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Houston Has A Labor History?

  • Charge 2507 Holman Street Houston, TX, 77004 United States (map)
Dr. Gerald Horne recorded by Ronald Jones

Dr. Gerald Horne recorded by Ronald Jones

Houston Has a Labor History?
Sunday June 5, 5 - 7 PM

“Houston Has a Labor History?” is a story-share of historic events in labor organizing in Houston. Relayed as firsthand accounts, favorite histories, and read narratives, each storyteller will have up to 5 minutes to bring to light the under told history of worker's movements around the city.  
A collage of histories around a collaged table, our wish list of stories includes the Houston Women’s Caucus shut down of the Channel 8 Art Auction, the 1946 General Strike in support of the trash workers, the 1980s and 2015 refinery walk outs, the 1886 Houston City Council which included a painter, two railroad superintendents, a yardmaster, a saloon keeper, and a grocer, an 1856 account that “there is more insolence among the negroes of Houston…large congregations who go where they please unquestioned, hire their own time, live entirely free from the supervision of any white man…than in any other city oa ar town South of Mason & Dixon's Line," a reading from pioneer labor historian Ruth Alice Allen's “The Labor of Women in the Production of Cotton,” a trace of Fe y Justicia's Justice Bus route, a firsthand noisemaking from Justice for Janitors, and a chronicle of the current Texas prison work stoppage.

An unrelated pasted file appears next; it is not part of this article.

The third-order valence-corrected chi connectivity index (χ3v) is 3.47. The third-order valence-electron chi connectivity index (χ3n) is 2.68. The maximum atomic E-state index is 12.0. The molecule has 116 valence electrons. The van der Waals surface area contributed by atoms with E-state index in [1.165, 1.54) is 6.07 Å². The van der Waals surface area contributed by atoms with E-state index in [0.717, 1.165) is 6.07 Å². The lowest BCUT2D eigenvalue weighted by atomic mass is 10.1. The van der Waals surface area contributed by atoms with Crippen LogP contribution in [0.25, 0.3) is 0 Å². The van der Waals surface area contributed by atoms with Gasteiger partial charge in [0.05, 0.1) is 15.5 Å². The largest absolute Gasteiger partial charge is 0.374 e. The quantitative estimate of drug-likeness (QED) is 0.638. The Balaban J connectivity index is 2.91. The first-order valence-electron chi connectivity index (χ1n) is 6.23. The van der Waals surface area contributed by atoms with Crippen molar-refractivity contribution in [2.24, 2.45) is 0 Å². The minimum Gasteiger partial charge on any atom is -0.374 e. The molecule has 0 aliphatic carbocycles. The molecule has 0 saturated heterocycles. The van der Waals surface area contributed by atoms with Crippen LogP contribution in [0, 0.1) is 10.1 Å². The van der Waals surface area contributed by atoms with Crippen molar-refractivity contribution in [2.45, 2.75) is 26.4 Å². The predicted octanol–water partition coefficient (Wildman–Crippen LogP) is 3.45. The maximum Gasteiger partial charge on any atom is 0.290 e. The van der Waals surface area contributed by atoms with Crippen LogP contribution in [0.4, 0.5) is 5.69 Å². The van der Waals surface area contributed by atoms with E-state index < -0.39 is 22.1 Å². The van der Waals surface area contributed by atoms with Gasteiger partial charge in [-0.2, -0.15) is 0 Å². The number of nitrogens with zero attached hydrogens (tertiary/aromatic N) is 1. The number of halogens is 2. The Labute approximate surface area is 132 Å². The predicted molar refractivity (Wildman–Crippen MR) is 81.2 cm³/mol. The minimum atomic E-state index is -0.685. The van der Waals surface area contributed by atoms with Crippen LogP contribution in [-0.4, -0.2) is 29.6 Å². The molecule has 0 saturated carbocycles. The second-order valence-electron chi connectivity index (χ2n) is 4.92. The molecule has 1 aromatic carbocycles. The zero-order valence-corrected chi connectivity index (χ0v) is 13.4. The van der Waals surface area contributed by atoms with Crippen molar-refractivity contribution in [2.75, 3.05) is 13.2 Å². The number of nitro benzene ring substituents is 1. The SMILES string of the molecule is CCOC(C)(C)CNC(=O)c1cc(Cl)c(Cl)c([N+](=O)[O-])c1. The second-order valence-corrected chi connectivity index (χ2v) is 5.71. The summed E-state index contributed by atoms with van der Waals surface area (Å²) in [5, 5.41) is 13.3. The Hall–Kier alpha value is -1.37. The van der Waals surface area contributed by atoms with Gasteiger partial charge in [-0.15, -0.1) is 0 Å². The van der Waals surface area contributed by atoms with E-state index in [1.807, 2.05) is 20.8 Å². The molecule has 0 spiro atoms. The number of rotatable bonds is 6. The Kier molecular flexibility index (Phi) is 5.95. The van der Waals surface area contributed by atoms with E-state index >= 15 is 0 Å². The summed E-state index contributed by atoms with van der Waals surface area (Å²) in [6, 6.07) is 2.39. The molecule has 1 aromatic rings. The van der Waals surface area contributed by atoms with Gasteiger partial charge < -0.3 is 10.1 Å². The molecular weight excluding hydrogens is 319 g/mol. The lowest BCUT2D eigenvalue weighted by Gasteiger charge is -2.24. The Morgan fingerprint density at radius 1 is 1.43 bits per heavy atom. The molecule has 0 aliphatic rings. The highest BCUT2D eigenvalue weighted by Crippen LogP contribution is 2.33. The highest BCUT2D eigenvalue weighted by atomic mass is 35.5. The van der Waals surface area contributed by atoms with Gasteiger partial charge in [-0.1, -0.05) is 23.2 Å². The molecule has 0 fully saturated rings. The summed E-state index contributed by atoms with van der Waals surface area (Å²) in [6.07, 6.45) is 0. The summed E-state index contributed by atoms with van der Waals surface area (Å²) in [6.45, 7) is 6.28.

With Houston Media Source as our documentation partner, Houston Has a Labor History? is both an event and a video shoot to make the thing the internet finds if someone asks it that. 

Confirmed storytellers include: Michael Botson, Betsy Beasley, Martha Ojeda, Yudith Nieto, Rick Lowe, Richard Shaw, Lee Medley, and Azzurra Crispino. Please contact Carrie with suggestions

Earlier Event: June 5
Later Event: June 20
Charge Potluck